Science for Alaska lecture series: Satellites to cell phones – New ways of understanding the aurora
The UAF Geophysical Institute presents the 31st annual Science for Alaska lecture series and events.
The Geophysical Institute will host free public talks at 7 p.m. on Tuesdays about tracking space debris, fostering education using the outdoors, new techniques for understanding aurora, the 1964 Great Alaska Earthquake, and climate change and its effects on Alaska’s wildlife. The talks will be held live at the Schaible Auditorium, 323 Tanana Loop at UAF. To join virtually, register to watch on Zoom or join live from the UAF or Geophysical Institute Facebook pages.
On Tuesday, Feb. 21, Doğacan Su Öztürk will present “Satellites to Cell Phones: New Ways of Understanding the Aurora.”
Auroras, bright displays of light across the night sky at high-latitudes, occur when charged particles collide with neutral particles at Earth’s upper atmosphere. Although the conditions that lead to seeing the aurora are fairly well understood, the physical processes behind different types of vibrant auroras are not. As a result, computer models are unable to reproduce the auroral forms at different locations and times, making reliable aurora forecasting difficult.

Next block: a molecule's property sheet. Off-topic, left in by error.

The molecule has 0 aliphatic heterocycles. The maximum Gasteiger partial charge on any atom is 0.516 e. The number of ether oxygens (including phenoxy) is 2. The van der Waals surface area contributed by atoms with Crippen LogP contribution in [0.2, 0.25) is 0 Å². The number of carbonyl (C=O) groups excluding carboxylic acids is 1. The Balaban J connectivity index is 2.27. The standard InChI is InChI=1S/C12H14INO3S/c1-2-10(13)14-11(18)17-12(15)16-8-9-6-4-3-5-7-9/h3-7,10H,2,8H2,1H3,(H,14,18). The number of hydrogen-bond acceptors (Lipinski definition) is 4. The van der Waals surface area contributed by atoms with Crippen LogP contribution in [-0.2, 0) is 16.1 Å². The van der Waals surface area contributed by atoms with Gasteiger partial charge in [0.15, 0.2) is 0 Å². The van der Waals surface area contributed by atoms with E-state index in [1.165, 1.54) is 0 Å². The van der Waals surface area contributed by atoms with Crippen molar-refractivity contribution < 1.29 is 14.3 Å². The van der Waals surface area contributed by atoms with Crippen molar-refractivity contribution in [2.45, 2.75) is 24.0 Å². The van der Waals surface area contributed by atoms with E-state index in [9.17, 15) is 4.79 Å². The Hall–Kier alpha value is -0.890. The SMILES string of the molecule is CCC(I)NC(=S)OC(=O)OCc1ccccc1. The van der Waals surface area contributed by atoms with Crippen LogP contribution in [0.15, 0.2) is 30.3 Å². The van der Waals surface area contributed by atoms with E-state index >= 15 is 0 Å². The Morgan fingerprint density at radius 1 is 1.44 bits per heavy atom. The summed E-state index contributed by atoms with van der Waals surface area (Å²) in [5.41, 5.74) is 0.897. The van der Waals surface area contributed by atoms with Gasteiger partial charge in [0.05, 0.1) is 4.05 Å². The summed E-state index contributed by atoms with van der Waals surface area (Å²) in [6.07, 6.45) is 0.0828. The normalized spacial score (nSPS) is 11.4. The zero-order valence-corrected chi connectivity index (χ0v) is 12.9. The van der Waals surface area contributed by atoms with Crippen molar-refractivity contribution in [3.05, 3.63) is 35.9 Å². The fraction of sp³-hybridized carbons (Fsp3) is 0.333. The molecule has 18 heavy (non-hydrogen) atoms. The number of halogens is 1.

With the ever-increasing computational resources, new space-borne missions and ground-based experiments, and new methods of using everyday tools, we now have many exciting and accessible opportunities to investigate the aurora.
This talk will review current methods and introduce new approaches that help us understand the various aurora forms and how they affect Earth’s upper atmosphere.
Talks are free and for the public. All ages are encouraged to attend.